The state of South Carolina is so concerned about the safety of our travelers that it finds it necessary to spend millions to cut down hundreds of trees but does not see the wisdom of helmet laws that would save even more lives.
Where is the logic?
Saint Ann Lane
A losing game
A Feb. 27 article reported on sports for middle schoolers.
I live and work by the mantras: 1) If it ain’t broke, don’t fix it and 2) Don’t spend money you don’t have.
Unfortunately, the Charleston County School District seems eager to break both of these rules with its inexplicable desire to commandeer middle school athletics at great expense and to the exclusion of private entities who have handled these duties well for quite some time.
I have had three children participate in competitive inter-middle school athletics and have seen nothing to suggest that the system needs an overhaul. The system is inexpensive and efficient. A CCSD program would certainly be more expensive and less efficient.
The argument that a CCSD-controlled middle school athletic system would be “free” to students defies logic. The CCSD may make costs less visible to public scrutiny, but it certainly won’t make them “free.”
Under the current system only students who play have to pay, and the fees are paid by parents. There is no better fiscal watchdog than the person actually footing the bill.
This school district makes my high school student late to class about 50 percent of the time as a result of non-working buses and solicits parents and students to send in the most basic classroom and hygiene items through the course of the school year as a result of “tight budgets.” It is difficult to believe it would even consider spending millions of dollars on an athletic program — especially when those programs already exist.
Perhaps this matter all boils down to one sentence in the Post and Courier article in which unnamed CCSD officials are quoted as saying that the current system “doesn’t give district employees control” over athletic programs. Children’s programs function best with maximal parental and minimal administrative control/involvement. That is what we have now, and there is no reason for CCSD to spend money to “fix it.”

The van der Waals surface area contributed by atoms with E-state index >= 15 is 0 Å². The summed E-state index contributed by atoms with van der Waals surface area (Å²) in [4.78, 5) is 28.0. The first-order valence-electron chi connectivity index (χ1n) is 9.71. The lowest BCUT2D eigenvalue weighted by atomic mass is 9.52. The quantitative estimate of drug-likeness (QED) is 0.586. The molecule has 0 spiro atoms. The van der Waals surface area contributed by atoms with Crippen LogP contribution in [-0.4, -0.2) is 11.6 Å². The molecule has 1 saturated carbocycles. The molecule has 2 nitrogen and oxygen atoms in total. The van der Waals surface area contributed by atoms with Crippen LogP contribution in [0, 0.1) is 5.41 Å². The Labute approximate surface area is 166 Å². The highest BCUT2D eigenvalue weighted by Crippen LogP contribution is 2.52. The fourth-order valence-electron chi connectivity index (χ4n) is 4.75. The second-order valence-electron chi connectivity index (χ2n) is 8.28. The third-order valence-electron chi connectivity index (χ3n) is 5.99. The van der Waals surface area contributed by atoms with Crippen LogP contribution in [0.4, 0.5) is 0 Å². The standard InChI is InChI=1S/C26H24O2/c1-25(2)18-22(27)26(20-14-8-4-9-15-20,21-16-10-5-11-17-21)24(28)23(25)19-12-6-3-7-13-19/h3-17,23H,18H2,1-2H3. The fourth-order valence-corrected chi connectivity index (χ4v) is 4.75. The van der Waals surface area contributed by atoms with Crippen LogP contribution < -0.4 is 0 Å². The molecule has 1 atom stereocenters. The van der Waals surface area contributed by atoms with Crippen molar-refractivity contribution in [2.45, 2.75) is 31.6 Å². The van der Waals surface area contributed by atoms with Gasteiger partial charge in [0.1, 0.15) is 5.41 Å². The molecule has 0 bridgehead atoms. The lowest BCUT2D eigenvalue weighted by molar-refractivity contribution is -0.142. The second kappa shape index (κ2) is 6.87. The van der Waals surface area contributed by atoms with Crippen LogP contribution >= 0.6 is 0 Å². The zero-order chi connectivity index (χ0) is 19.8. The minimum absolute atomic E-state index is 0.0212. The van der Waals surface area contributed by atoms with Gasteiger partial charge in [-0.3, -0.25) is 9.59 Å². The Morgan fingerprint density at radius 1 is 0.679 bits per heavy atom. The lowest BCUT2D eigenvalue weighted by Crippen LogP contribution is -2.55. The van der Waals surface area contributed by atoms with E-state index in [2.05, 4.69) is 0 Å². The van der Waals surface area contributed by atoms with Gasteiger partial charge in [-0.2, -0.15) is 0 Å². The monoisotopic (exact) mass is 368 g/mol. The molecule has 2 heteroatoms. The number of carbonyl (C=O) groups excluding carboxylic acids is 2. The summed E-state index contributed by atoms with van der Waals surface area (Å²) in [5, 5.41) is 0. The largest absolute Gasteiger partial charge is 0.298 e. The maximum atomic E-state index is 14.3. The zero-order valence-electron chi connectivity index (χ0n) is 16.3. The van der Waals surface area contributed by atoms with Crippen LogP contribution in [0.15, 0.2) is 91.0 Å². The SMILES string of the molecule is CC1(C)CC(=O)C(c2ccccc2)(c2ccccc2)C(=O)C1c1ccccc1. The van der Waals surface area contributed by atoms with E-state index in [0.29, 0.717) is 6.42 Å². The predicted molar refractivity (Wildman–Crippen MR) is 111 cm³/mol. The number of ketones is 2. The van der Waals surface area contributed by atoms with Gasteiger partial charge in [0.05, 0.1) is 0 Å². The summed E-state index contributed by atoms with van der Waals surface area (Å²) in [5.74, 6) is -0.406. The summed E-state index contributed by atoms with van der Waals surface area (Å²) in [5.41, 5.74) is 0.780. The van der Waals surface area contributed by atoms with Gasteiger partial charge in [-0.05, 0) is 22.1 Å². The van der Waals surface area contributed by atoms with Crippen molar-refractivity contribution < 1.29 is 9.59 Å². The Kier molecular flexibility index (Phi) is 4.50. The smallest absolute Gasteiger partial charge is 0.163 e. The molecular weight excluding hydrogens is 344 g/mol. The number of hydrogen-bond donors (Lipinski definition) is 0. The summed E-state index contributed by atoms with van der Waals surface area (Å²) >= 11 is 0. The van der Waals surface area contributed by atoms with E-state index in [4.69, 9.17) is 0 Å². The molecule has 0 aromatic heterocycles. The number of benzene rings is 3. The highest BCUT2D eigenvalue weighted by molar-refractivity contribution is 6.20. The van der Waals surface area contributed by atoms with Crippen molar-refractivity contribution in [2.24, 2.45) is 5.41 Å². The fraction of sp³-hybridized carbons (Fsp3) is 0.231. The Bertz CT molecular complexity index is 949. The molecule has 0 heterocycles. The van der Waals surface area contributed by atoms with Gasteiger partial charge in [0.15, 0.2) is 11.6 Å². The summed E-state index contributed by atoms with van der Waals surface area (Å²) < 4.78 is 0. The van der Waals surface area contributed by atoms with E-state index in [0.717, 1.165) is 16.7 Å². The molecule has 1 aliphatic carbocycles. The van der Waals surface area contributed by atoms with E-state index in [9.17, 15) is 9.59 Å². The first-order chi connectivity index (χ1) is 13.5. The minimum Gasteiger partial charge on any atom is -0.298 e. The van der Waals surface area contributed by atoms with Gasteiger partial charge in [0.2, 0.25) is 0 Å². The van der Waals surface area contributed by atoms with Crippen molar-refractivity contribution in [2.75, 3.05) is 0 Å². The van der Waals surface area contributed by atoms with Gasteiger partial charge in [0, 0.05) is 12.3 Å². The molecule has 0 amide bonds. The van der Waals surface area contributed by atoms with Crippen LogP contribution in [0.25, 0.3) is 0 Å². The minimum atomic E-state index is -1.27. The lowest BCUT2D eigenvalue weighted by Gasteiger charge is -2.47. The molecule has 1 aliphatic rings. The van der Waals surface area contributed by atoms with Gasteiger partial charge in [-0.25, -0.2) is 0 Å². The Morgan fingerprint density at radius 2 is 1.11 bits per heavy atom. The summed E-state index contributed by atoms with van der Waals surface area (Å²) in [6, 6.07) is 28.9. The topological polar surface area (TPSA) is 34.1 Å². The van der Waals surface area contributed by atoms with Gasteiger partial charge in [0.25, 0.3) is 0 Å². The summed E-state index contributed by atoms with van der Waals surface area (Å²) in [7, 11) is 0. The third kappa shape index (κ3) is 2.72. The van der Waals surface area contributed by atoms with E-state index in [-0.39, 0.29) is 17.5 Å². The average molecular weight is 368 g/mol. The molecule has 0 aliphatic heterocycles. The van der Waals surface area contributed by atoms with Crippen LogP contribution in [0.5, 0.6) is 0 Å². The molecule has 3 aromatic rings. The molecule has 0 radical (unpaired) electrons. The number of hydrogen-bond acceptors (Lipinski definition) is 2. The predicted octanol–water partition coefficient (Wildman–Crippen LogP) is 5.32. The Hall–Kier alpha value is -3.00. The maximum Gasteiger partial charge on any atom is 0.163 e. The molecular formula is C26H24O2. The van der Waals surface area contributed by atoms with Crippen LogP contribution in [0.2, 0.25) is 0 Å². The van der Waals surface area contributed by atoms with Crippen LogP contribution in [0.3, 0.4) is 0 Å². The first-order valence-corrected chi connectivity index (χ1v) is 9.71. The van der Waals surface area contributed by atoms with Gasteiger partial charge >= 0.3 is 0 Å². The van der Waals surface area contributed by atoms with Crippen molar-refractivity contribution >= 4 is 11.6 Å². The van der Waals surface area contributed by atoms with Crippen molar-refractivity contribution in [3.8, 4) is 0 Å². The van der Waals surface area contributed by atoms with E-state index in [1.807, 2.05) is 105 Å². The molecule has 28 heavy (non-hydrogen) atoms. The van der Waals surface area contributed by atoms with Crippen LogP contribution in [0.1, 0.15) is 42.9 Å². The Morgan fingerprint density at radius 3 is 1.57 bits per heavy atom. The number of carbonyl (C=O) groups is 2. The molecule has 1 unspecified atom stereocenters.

R. Stewart Eads Jr.
Oak Point Landing Drive
On the evening of Feb. 23, my fiancé and I were privileged to see the incredible “Les Misérables” at the North Charleston Coliseum. To say that I was excited was an understatement as it was my first live Broadway production.
However, upon our arrival, I became mildly horrified at the lack of a dress code and the abundant snacks and alcohol in the theater. Perhaps I was mistaken in thinking that a night at the theater meant a brief escape into a world of culture, art and sophistication.
As the lights dimmed and the orchestra began, I could feel goose bumps on my arms. The choir of men began “The Work Song,” and I was instantly transported back to France in the year 1815. As Jean Valjean sang the last note of “What Have I Done” I was fully immersed in this Victor Hugo masterpiece.
Unfortunately, as soon as the prologue was finished, a stampede of nearly 100 late guests came trampling in. I was outraged and stunned that any venue hosting such a fine production would allow something like this to occur 20 minutes after it started. This was a slap in the face to the actors and the guests who were able to make it on time.
While I could go on about the constant stream of late arrivers throughout most of the show, and the distracting sounds of smacking popcorn and shuffling candy wrappers, I’ll stop here.
All I ask is that you take a minute to ponder — where did the respect go?